1/2 cup white distilled vinegar

    Pour the ingredients into the toilet. Let sizzle, then scrub. Flush.

    First of all, how do you not love that name? Remember those volcanoes you used to make in elementary school? Imagine that chemical reaction plus extreme cleaning power! I’ve never had so much fun cleaning my toilet. (Correction: I’ve never had any fun cleaning my toilet.)

  • 4. Mildew-Removing Soft Scrubber

    mildew-scrubber
    Mark Weinberg/Food52
    mildew-scrubber2
    Mark Weinberg/Food52

    Borax
    Enough liquid soap or detergent to make a paste with a frosting-like consistency
    A few drops tea tree oil

    Place the borax in a bowl; slowly pour in the liquid soap, stirring all the while, until the consistency reaches that of a frosting. Add the oil and stir to combine. Scoop the creamy mixture onto a sponge, scrub the surface, and rinse.

    mildew-scrubber3
    Mark Weinberg/Food52

    Bond has a recipe for a basic soft scrubber, too, but I need extra power in the bathroom if I’m not using bleach. Borax, which you can find in the cleaning aisle of your grocery store, is surprisingly mighty for a natural ingredient.

  • 5. All-Purpose Alkaline Cleaner

    1/2 teaspoon washing soda (or baking soda if you want something gentler)
    2 teaspoon borax
    1/2 teaspoon liquid soap or detergent
    2 cups hot water

    Combine the washing soda, borax, and soap in a spray bottle. Pour in the hot water (it will dissolve the minerals), screw on the lid, and shake to completely blend and dissolve. Spritz every 6 inches of the surface once or twice, wiping off the cleanser with a rag as you go. For stains, leave the cleanser on for a few minutes before wiping it off. Shake the bottle before each use.

    Bond has many variations of all-purpose cleaner recipes, but I found that this one best cleaned my shower tiles, bathroom sink, quartz countertops, and laminate furniture surfaces.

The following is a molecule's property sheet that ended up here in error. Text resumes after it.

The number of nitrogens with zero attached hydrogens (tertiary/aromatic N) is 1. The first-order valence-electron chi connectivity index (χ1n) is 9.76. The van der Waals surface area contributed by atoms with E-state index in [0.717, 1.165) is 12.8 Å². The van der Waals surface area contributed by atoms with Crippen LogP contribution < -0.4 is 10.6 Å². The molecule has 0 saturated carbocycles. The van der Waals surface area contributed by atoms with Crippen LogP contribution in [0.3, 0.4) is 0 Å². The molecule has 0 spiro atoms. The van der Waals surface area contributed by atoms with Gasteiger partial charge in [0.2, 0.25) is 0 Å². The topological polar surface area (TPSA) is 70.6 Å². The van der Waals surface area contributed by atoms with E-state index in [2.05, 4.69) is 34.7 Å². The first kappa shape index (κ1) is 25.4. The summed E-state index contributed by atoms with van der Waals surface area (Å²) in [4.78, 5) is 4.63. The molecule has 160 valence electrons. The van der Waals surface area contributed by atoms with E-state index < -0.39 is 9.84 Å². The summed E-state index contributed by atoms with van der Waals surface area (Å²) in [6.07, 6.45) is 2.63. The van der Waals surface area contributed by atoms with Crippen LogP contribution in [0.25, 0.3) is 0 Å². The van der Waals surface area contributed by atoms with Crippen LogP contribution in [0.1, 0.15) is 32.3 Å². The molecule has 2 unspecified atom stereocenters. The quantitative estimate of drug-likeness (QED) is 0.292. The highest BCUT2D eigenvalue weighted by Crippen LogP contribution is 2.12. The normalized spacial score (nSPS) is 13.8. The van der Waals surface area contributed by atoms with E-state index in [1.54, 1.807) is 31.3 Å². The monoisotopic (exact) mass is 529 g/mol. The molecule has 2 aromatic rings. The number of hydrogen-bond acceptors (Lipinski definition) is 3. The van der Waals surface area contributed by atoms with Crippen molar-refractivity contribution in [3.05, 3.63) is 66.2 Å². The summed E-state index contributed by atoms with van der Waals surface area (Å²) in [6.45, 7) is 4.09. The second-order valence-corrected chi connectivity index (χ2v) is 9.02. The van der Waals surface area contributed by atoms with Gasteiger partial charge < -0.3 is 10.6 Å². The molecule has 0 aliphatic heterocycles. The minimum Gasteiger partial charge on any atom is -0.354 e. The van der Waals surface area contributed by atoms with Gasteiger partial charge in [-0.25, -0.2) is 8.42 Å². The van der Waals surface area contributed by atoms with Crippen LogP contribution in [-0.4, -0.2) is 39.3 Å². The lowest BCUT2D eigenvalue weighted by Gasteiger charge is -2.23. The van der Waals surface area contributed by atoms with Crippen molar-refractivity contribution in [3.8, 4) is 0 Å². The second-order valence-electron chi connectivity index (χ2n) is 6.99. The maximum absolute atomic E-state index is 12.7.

• 6. Stainless Steel Cleaner

    stainless-steel
    Mark Weinberg/Food52
    stainless-steel2
    Mark Weinberg/Food52

    Vinegar
    Olive Oil

    Spray the surface liberally with vinegar. Using a soft cloth, rub in the direction of the grain to clean. Polish by dipping the cloth in olive oil and rubbing again in the direction of the grain.

    Bond didn’t have a recipe for this, but my kit wouldn’t be complete without something to wipe away the smudges on our appliances. I’ve heard that vinegar will help, but for extra luster, The Kitchn had the answer.

    This article originally appeared on Food52

    More from Food52:

Your browser is out of date. Please update your browser at http://update.microsoft.com


YOU BROKE TIME.COM!

Dear TIME Reader,

As a regular visitor to TIME.com, we are sure you enjoy all the great journalism created by our editors and reporters. Great journalism has great value, and it costs money to make it. One of the main ways we cover our costs is through advertising.

The use of software that blocks ads limits our ability to provide you with the journalism you enjoy. Consider turning your Ad Blocker off so that we can continue to provide the world class journalism you have become accustomed to.

The TIME Team